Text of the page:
While armed resistance groups can still count on reinforcing their ranks, they still lack weapons and ammunition. This shortage is felt most acutely during Myanmar military airstrikes.
While resistance leaders say they dream of a kind of an “Afghan war turning point” – when in 1988 the delivery of surface-to-air Stinger missiles by the US government to the Afghan resistance shifted the course of the war against Russia – they know for now such deliveries are unrealistic.
No Western government is going to risk fueling an armed conflict on China’s doorstep and in a country that is still low on their priority list.
The resistance’s weapons and ammunition are in part seized from government soldiers or provided by other ethnic armed groups such as the Karen, the Kachin or the Palaung. As with any unconventional war, they are also procured from border black markets, albeit at a very high cost.
“Since the beginning of the war,” says a KNDF officer, “intermediaries have multiplied and increased their commission. On the Thai border, a M16 or a AK47 can cost up to 130,000 THB (US$3,800).”
Still, resistance groups make up for these shortfalls through improvisation and creativity. The KNDF has set up a few clandestine weapon factories in its operating zones. Deep inside an unhospitable and arid jungle area, a few makeshift bamboo huts accommodate 60mm mortar production.
A dozen young people, engineers, chemists and other technicians are busy working on a full production cycle, which runs from the fabrication of explosives to the formatting of the final shell on massive machine tools powered by generators.
They use scraps from motorbike engines, fragments of electric poles and other scrap metal with a preference for aluminum. The results are relatively well-crafted mortars that will be used in launchers and homemade drones against Myanmar military positions.
In other secret workshops, resistance supporters assemble makeshift M16 and other types of rifles, mixing original pieces often dating from the Vietnam war with copies and other parts produced by 3D printers. “Sometimes we also use Airsoft parts to incorporate in our rifles, particularly handguards,” adds a KNDF officer.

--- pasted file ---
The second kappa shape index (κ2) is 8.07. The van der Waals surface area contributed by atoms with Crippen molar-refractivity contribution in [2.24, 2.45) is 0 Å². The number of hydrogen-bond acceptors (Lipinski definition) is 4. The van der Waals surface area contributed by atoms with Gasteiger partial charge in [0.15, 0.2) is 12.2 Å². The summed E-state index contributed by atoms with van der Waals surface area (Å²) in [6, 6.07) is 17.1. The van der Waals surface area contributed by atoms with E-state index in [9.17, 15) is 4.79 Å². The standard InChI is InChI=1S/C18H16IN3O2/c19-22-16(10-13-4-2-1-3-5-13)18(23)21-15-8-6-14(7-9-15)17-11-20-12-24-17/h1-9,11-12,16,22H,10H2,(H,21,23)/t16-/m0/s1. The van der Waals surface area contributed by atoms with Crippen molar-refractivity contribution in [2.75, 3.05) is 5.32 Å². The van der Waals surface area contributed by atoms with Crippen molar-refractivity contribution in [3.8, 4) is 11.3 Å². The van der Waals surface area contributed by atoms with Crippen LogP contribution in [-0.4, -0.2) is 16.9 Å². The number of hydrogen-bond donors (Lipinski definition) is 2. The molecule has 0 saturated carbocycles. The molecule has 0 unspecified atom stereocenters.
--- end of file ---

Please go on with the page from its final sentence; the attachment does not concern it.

Both the KNDF and KA have established some kind of administration in the vast areas that they control and where a large number of the 200,000 to 300,000 IDPs have settled while waiting and hoping for normalcy to return to their besieged villages.
“We try to maintain education and health structures in these areas. It’s not perfect, but it’s much better than nothing,” says Maui.
KNDF and PDF units operating in Kayah state are largely self-reliant because they cannot count on their chief official ally, the anti-coup National Unity Government. Every young activist in Kayah state interviewed for this report asked the same question: “Where is the NUG?”
“We see and hear the NUG a lot online, but not in the field,” said Kuku, the nurse, in summing up the opinions of many of her companions on the perceived disconnect between the NUG’s official objectives and the reality on the ground.
Joe Phyu, the PDF Demoso commander adds: “Only 1% of the help I get from outside sources comes from the NUG. If we had to rely on the NUG, we could not fight at all.”
Khu Reedu, the KNDF’s second in command, goes further: “I think that the NUG, which is reputed to get a lot of resources from foreign entities, hands out its assistance as a priority to PDF groups operating in (ethnic majority) Bamar areas such as Sagaing and Magwe regions. I believe that NUG leaders think that groups like us operating in ethnic areas can rely on the traditional ethnic guerrilla movements.”
If so, it’s a sad and dramatic expression of perceived Bamar chauvinism in which, even though formally allied with ethnic groups against a common enemy, they still consider minority groups as second-rate partners. As for the Burmese military, says a PDF officer, “in the middle and long term, they bet on a gradual loss of impetus within the resistance groups.”
Indeed, the coming years will be decisive in answering a crucial question: how long can a generation of young people maintain its determination and commitment amid massive suffering, a lack of resources and a rising sense of abandonment?
In conversations and interviews, some revolutionaries – as they call themselves – acknowledge that they probably only have a couple of years before they opt for other paths if their democratic aspirations aren’t achieved, either returning to their previous lives in military-occupied areas or starting new ones abroad as exiles.
Theirry Falise is a long-time photojournalist based in Bangkok, Thailand. The text and photos in this report are his copyright and may not be reproduced in any form without his express permission.